Film Review: ‘Belle’ tells the story of an unusual heroine

Racism and corsets are on display in Belle.

Three and a half stars

Belle Gugu Mbatha-Raw, Tom Wilkinson, Sam Reid. Directed by Amma Asante. Rated PG. Opens Friday.

As a period piece, Belle follows two pretty familiar formulas: It’s a love triangle centered around a woman of means and stature who must choose between a proper gentleman and a passionate rogue; and it’s also a historical drama about a landmark legal case that was a catalyst for political change. By combining the two, director Amma Asante and writer Misan Sagay are able to shake up some of the stale trappings of the genre, at least until the speechifying gets a little out of hand at the climax.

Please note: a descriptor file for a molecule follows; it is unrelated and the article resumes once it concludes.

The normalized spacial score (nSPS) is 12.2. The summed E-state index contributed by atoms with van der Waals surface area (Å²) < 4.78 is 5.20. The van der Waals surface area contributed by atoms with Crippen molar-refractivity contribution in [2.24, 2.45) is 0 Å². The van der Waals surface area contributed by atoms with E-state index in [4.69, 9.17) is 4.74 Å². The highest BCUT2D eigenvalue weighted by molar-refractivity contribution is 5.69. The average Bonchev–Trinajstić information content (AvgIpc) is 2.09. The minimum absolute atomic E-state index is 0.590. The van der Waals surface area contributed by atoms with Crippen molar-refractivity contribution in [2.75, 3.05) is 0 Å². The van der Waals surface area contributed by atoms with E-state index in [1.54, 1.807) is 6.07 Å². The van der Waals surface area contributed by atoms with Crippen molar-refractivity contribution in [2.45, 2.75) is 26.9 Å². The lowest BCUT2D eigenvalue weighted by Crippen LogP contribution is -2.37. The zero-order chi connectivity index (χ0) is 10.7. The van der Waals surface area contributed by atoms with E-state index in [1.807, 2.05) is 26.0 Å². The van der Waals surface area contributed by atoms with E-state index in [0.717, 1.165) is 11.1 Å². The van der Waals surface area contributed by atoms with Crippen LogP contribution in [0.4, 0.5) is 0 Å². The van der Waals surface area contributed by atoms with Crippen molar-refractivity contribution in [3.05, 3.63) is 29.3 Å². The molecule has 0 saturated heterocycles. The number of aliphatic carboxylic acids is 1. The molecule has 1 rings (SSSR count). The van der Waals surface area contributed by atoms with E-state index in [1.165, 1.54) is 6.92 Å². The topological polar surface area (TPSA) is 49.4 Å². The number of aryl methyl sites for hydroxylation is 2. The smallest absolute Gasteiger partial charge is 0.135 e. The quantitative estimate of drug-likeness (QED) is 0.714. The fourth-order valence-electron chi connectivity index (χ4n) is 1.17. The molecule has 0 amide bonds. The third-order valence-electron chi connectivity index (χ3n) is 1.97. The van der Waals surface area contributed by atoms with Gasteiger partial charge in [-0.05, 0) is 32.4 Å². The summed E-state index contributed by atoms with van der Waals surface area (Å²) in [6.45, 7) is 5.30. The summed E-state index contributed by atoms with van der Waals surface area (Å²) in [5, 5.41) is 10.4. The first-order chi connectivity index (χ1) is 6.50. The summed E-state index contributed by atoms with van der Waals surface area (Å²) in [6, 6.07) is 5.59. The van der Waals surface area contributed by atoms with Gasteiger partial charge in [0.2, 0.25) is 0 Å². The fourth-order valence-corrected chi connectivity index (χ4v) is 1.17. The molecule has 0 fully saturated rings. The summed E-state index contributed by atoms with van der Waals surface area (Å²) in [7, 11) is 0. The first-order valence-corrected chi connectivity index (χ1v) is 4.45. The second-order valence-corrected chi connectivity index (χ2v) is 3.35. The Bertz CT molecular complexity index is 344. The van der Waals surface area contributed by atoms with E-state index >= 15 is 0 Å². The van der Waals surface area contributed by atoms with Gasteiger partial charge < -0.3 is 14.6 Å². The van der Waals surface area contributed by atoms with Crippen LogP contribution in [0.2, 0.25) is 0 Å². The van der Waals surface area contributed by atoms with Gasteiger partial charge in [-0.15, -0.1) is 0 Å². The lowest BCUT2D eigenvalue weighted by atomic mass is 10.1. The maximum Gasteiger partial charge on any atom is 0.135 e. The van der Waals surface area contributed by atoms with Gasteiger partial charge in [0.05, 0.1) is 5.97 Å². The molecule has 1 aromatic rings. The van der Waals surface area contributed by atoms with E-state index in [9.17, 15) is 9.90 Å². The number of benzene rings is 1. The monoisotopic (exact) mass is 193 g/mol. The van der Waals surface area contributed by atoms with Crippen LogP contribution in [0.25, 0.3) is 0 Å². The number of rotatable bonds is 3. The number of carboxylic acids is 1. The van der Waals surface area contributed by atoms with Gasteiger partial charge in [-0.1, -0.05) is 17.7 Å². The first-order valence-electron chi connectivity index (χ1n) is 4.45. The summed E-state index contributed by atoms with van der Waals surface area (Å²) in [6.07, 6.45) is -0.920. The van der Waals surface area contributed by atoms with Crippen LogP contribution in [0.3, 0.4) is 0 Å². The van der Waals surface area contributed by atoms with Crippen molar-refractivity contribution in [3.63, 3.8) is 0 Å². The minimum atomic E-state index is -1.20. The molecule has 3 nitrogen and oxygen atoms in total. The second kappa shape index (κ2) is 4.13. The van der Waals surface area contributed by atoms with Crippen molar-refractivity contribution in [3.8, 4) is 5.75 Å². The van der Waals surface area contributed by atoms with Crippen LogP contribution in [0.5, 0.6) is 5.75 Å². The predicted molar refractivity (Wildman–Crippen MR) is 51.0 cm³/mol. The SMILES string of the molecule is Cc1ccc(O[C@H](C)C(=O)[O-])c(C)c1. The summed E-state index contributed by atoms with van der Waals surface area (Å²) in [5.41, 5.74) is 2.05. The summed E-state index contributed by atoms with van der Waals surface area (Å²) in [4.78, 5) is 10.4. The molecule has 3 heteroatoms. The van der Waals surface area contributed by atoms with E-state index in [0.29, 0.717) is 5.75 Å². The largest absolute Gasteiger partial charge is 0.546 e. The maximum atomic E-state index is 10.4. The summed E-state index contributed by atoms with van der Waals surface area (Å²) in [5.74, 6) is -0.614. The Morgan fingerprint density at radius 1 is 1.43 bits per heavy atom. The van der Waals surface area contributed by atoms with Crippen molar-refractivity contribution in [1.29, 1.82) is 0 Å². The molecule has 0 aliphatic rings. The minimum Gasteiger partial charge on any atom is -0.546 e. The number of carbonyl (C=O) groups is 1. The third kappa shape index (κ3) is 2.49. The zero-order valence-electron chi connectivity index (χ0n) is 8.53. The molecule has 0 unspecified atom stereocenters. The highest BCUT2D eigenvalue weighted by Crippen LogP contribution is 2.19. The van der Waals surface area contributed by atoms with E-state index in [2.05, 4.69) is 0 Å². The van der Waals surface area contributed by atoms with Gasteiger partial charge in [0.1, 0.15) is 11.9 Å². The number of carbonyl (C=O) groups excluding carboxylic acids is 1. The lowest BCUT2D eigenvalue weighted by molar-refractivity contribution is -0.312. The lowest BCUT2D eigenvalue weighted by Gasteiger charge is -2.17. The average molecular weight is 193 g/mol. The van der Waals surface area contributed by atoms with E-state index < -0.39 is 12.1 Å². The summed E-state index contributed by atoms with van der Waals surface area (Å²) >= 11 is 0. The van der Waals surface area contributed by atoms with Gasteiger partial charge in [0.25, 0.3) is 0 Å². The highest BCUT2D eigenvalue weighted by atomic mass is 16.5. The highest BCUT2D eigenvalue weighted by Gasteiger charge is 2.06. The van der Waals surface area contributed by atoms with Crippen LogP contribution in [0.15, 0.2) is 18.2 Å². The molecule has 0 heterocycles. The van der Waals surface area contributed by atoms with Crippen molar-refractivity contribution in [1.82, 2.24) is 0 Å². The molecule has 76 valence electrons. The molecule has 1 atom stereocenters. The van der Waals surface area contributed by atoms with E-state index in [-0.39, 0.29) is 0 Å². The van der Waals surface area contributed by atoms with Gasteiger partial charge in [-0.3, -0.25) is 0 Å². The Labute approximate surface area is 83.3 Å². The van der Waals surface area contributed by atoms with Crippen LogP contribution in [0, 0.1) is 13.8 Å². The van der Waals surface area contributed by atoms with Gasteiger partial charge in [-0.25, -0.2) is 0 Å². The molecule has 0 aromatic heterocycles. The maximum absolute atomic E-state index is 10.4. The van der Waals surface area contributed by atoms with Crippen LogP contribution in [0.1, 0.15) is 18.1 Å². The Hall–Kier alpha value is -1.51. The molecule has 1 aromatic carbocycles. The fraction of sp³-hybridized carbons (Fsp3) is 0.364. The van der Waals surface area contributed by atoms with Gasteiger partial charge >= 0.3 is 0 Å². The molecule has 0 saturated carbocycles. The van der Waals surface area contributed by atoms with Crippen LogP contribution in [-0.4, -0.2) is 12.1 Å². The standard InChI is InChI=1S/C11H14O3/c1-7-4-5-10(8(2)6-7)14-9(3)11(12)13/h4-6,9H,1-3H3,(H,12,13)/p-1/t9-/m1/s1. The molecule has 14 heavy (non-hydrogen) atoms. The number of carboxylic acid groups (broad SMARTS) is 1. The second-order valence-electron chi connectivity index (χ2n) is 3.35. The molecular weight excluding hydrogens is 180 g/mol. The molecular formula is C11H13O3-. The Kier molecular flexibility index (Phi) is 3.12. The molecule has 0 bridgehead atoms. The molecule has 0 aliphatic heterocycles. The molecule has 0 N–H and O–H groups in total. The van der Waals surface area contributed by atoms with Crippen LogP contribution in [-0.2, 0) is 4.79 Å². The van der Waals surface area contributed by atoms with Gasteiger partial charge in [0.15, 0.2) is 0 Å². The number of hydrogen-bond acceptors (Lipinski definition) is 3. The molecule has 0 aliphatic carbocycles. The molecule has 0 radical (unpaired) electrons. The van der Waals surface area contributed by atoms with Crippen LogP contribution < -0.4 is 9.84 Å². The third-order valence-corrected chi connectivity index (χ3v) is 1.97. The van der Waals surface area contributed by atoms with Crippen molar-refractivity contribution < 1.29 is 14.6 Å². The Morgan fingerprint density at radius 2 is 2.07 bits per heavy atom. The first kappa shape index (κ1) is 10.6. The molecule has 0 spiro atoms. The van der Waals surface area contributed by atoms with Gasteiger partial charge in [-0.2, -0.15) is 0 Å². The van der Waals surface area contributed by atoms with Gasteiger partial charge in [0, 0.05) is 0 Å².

It also helps that the title character isn’t the typical period-piece heroine: Dido Elizabeth Belle (Gugu Mbatha-Raw), born in 1761, is the daughter of a British naval officer and an African slave, raised by her great-uncle, Lord Mansfield (Tom Wilkinson), who is also the Lord Chief Justice of England. Dido’s upbringing is as proper as any English lady’s, but her racial background prevents her from enjoying the full advantages of her family name, and keeps her at a constant distance from her full-blooded English relatives. Mbatha-Raw gives a strong performance that balances romantic and political passion, and Asante gives both sides of the story equal weight. Belle finds its strongest moments in making the personal political (and vice versa).

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